This story was written for my JRN 300 class in October 2009.
It’s Friday afternoon at MSU and, instead of getting ready for a party or checking out the movies at Wells Hall, Biological Science senior Amy Ostroski is heading away for the weekend. After a 40-minute drive to nearby Howell, Michigan, Ostroski is excited for her part-time job.
Ostroski works once or twice a month for the Youth Challenge Course program at Wildwood Ranch Camp. As part of her job, Ostroski mentors, entertains, teaches and sometimes discipline children for inner-city Detroit schools. She started working at the camp when she was 12, as part of a leadership program, and is now assistant program director of the YCC.
“I love that I get to work with the same kids every month and be a mentor to them,” said Ostroski. “Most of them need someone consistent in their lives.”
Ostroski started going to the camp when she was nine as part of their summer ministry program. She said she loves the dynamics of the camp and has always known she wanted to work there. Helping inner-city children is what keeps her loving her job.
Wildwood runs a weekly youth development program throughout the school year. Originally intended as a place to teach homeless men new skills, Wildwood has been offering youth programs since 1974. The program is meant to prevent Detroit youth from becoming homeless and committing crimes, said Wildwood Ranch Camp director David Long.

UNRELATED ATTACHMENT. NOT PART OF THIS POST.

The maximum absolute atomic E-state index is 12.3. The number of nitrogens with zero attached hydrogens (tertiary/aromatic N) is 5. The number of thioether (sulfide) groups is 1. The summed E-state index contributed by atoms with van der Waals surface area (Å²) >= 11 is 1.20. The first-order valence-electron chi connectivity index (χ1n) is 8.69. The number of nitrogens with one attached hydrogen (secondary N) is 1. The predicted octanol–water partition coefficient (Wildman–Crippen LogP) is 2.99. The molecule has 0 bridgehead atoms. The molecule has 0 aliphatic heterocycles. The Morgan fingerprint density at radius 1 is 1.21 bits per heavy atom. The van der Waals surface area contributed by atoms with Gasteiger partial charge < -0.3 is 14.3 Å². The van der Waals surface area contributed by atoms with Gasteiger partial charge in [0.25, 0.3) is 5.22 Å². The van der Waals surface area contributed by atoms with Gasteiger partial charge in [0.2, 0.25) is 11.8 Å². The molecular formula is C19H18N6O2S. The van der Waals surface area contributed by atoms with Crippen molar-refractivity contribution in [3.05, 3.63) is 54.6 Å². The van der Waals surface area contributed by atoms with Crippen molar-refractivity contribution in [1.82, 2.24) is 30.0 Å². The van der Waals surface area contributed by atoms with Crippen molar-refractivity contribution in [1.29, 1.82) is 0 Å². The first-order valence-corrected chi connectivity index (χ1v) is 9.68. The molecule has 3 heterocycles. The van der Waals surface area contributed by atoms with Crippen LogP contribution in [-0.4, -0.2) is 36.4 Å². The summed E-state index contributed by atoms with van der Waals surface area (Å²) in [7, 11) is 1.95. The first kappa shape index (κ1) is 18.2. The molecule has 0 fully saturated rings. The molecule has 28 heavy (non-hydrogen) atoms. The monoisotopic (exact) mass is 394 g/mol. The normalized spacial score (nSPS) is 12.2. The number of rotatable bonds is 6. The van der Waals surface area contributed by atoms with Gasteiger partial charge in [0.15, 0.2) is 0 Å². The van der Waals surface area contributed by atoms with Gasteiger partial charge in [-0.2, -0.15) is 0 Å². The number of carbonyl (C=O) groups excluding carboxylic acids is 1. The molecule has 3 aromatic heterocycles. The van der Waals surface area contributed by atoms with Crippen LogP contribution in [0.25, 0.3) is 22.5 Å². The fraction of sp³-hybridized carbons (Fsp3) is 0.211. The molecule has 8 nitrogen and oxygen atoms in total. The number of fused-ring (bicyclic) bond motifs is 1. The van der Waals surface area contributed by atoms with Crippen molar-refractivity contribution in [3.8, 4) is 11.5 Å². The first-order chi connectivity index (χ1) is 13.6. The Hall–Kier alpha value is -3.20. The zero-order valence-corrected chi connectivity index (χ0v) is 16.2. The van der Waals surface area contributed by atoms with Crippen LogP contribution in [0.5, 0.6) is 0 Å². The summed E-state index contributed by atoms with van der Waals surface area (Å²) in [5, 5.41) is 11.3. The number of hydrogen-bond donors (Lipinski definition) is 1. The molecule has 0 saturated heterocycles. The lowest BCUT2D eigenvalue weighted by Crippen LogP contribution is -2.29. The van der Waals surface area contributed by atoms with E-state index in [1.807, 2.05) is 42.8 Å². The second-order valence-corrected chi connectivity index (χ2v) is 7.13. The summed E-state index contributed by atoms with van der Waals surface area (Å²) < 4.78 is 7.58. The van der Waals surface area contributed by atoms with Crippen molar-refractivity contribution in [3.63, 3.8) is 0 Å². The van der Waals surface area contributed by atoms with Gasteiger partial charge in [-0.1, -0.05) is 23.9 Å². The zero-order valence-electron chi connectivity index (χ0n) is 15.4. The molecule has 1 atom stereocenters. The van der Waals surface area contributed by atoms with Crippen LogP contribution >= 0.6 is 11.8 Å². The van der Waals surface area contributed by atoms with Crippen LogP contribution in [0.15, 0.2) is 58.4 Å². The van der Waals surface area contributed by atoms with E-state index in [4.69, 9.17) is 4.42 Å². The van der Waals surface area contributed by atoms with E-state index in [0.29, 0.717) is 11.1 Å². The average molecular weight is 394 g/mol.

“The Youth Challenge Course is a prevention program that aims to foster the development of positive life skills, personal responsibility and problem solving strategies in the youth of Detroit and Highland Park,” said Long.
Long said evaluations from the camp last year were extremely positive. Parents said the children now have a more positive view on substance abuse, family and responsibility in their community. Each week, the camp has a different theme to promote things like leadership, trust and community.
Wildwood is affiliated with Detroit Rescue Mission Ministries, which works with the homeless and substance abusers. The non-profit is based in Detroit and is one of the largest organizations of its kind in the country, said a DRMM spokesperson. The organization is currently celebrating its 100 year anniversary helping the Detroit area.
That is why MSU sophomore Lynette Score likes the camp. Score has roots in Detroit, since her paternal family lives there. She first heard about Wildwood through a Google search and was thrilled when they offered her the job as nature director.
“The camp combines two of my favorite things: helping kids and working with nature,” said Score.
The parks and recreation major also loves the job experience she gets from the camp. Since her dream job is to be a park ranger, Score is getting a taste of what her future may hold. For the YCC program, Score leads ropes courses and teaches the campers about nature.
Long, Score and Ostroski think the camp is a benefit to both students and the Detroit community. It is raising up a future generation who have the skills and desire to change the city they live in.
“Wildwood is a positive outlet for kids in Detroit,” said Ostroski. “It serves the city well.”